A cultural history of the goddess of love, from a New York Times bestselling and award-winning historian.

Aphrodite was said to have been born from the sea, rising out of a froth of white foam. But long before the Ancient Greeks conceived of this voluptuous blonde, she existed as an early spirit of fertility on the shores of Cyprus — and thousands of years before that, as a ferocious warrior-goddess in the Middle East. Proving that this fabled figure is so much more than an avatar of commercialized romance, historian Bettany Hughes reveals the remarkable lifestory of one of antiquity’s most potent myths.

Venus and Aphrodite brings together ancient art, mythology, and archaeological revelations to tell the story of human desire. From Mesopotamia to modern-day London, from Botticelli to Beyoncé, Hughes explains why this immortal goddess continues to entrance us today — and how we trivialize her power at our peril.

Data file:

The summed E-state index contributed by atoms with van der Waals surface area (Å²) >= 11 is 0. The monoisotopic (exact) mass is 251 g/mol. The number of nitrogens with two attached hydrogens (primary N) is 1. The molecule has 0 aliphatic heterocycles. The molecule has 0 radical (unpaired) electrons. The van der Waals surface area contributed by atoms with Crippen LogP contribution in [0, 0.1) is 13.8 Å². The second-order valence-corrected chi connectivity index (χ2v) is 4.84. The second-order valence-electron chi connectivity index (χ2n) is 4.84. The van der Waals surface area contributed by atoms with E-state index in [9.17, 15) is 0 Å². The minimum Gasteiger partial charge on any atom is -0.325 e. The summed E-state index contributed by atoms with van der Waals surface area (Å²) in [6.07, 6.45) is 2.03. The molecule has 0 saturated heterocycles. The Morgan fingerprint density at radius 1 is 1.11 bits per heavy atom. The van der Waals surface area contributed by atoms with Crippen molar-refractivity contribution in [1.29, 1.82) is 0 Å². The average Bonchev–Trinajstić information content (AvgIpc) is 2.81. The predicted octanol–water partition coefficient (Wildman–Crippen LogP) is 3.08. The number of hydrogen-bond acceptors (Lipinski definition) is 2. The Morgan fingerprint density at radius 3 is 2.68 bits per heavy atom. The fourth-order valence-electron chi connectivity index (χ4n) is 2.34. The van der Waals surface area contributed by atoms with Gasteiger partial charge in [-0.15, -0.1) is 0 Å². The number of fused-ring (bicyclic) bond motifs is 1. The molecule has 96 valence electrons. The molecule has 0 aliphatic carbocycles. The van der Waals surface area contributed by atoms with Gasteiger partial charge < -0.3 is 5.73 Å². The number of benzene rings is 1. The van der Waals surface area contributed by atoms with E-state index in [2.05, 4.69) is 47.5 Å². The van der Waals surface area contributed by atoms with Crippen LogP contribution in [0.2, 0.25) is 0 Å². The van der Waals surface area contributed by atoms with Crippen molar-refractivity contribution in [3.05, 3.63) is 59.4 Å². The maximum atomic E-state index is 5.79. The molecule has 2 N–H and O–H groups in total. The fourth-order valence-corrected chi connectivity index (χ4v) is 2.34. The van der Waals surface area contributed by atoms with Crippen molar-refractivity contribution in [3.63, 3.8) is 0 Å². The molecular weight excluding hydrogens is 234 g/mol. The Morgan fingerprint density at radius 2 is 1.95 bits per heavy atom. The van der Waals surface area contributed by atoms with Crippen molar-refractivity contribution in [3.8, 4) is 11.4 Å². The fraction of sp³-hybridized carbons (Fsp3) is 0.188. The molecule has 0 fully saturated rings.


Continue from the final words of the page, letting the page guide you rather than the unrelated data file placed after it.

What's Inside

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"A marvellous biography of a goddess that delves beneath her passive modern image."—BBC History Magazine
"Informative and entertaining."—Publishers Weekly
"An intriguing tale that tracks the gorgeous and omnipresent Venus of western civilisation back 6,000 years ... engrossing."—The Spectator
"In this lively, wide-ranging book, Hughes paints a portrait of a darker Venus, a violent, vengeful 'shape-shifting' Venus, with salt in her hair and surf at her feet."—The Times
"This is a thoroughly enjoyable history of Venus, the goddess of love, and her many manifestations throughout history. From antiquity through modern day, historian Hughes artfully weaves together elements of myth, history, religion, philosophy, literature, art, and pop culture to demonstrate this deity's centuries-long impact... Fun and fascinating..."—Booklist
"Quick paced, insightful, and often times humorous, this newest work by Hughes is an approachable look at the ancient legacy of the goddess, Aphrodite-Venus. The author provides an impressive exploration of over 4,000 years of human history, as well as the relationship between the goddess and the collective human psyche."—Library Journal
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